Make Espresso Coffee With a Moka Pot




About: Tinkerer

Couple of weeks ago I bought a moka pot to my father for father's day present. So far I have been the only person using it, mainly because I have made coffee with it when I'd like to have a cup of espresso, and from the same pot everyone else got their espressos too if they wanted.

What I have searched on instructables, I haven't seen any instructable (only) on making coffee with moka pot. There's how to use a moka pot in some instructables, but they were like just one step. So I thought that this wonderful drink would need an instructable of it's own!

Be sure to comment about anything: what was good, what wasn't, if there's some misspelling or anything you would like to know (I'll do my best to answer). Let me know what you think!

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Step 1: What You're Gonna Need

You're going to need just a couple of things:

-Moka pot
-Espresso grind coffee*
-Espresso cup

*If you have a coffee grinder, then I would prefer just espresso coffee beans and grind them at home to a very fine grind, but I don't happen to have a coffee grinder so I am going to use already grind beans. Both will work fine.

Then you will need water of course, but that's kinda obvious so I propably don't have to put it on the list above.

Step 2: Water

Pour water to the bottom part of your moka pot. For full (in my case) six cups fill it to the pressure valve, but don't let the water surface touch the pressure valve (the little button looking thing). I don't know could you really make for example two cups with this six cup maker, but in the real world you'd just simply put only two cups of water in there and little less coffee grinds. I make (nearly) always two cups. And you can't make just one cup very well, because all of the water just won't come up through the coffee grinds.

Step 3: Coffee Grinds

Next put the filter (funnel looking thing) in place like you may see from the pictures. Then you'll just have to put there your coffee grinds. For full pot put it full of coffee grinds and little bit over (the pictures will be good again). When I make two cups, I usually put about two very heeping teaspoons of coffee grinds or something like that. You'll get it right with couple of tries. And the amount may vary on the coffee brand you're using - some might taste better with little less or more grinds.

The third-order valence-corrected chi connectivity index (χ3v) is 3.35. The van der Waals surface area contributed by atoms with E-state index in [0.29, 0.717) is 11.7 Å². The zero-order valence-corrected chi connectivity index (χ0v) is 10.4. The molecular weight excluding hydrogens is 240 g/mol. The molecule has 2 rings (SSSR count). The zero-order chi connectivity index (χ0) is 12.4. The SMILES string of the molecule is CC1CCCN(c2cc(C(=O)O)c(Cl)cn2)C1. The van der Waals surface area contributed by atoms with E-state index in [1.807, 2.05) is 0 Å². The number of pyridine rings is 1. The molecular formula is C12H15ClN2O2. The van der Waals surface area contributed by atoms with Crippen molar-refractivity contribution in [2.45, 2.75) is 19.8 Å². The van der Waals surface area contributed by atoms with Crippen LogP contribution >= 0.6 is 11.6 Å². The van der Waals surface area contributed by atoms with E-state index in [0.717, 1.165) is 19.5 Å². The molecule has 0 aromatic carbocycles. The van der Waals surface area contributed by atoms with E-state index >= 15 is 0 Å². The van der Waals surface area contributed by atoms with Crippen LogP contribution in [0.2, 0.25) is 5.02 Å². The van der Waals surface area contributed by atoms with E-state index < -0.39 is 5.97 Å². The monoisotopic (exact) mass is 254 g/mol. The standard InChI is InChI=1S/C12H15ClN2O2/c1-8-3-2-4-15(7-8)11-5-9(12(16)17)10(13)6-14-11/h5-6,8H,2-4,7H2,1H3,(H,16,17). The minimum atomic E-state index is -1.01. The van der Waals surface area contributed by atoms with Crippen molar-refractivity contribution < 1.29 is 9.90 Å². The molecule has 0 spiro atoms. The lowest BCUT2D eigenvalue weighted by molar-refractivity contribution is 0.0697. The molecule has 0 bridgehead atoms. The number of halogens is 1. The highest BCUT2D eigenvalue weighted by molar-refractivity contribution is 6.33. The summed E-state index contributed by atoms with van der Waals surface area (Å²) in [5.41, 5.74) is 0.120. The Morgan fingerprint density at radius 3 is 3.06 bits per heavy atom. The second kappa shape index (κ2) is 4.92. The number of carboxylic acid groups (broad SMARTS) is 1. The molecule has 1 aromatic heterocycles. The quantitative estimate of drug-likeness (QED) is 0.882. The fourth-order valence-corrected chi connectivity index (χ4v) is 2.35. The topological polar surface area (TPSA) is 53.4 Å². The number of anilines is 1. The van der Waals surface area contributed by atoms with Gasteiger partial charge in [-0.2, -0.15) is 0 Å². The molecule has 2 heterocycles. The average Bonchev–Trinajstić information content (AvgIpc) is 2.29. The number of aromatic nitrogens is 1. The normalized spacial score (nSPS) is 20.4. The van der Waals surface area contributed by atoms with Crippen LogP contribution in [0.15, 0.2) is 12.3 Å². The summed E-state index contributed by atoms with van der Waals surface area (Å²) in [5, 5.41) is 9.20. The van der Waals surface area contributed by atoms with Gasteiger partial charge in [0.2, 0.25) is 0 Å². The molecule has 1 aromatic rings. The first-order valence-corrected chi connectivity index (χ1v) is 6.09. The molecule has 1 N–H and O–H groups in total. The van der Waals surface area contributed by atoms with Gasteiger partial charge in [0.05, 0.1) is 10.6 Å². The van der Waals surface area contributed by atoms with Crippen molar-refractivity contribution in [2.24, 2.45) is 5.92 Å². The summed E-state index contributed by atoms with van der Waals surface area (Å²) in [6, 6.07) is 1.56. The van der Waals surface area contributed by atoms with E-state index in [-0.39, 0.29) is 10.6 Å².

They say that you shouldn't tamp the grinds at all, but I like to just smooth the surface with very little pressure. Be sure that the coffee grinds are only in the "funnel" part, not on the threads. Do not tamp like you'd do with the other kind of espresso makers.

What do you call those..?

Step 4: The Top

Then you need to screw the top part on. Screw it on pretty tight, but you really don't have to twist as hard as you can, just so it stays on well and won't leak. And before screwing on, you should check is the gasket on the top part okay. If not, you should buy new one. They might have those gaskets there where you have bought your moka pot. This part is really the easiest, but I just wanted to write more than "Screw on the top".

Step 5: Stove

Turn on your stove to the highest temperature. Place your moka pot on the stove with the pot's lid closed. Any stovetype works, except induction stoves. For them you'll need a special moka pot.
After a little while you will start hearing a little "noise" which is the water boiling and distilling through the coffee grinds and up to the top. When the noise gets louder take the pot off the stove. Now your espresso is ready.

You shouldn't have your lid open like on my second picture below, because the coffee can squirt from there, and it's hot. So be careful. Actually when coffee starts comming up, it propably (by my experience) won't squirt at all, but when the louder noise starts up, it may and will come out "violently". Anyways, keeping the lid closed won't do anything bad to you - you really don't need to see there, the sound tells it all.

Step 6: Ready

Pour your finished espresso into your espresso cup or froth some milk and make a cappucino or a latte. You'll find instructions for those from somewhere else.

Enjoy your delicious espresso! Next how to wash a moka pot.

Step 7: Washing Up a Moka Pot

Do not put your moka pot into washing machine. You'll need to wash it up by hands, literally. You're gonna use only water and your hands. Simply:

1. Open your pot
2. Throw away your used coffee grinds
3. Wash the filter part under running water
4. Do the same to other parts too
5. Dry

Do not use dishwashing soap. It might eat away your pot. If your pot gets somehow very dirty, you could use boiling water and some sort of brush and maybe just a tiny bit of dishwashing soap. If (and propably is) your pot is made of aluminium, you could use some aluminium washing soap (made for dishes).
Seriously, I think using soap won't really eat a way your pot immediately, but they say that it's not good for it so I wouldn't use it anyway.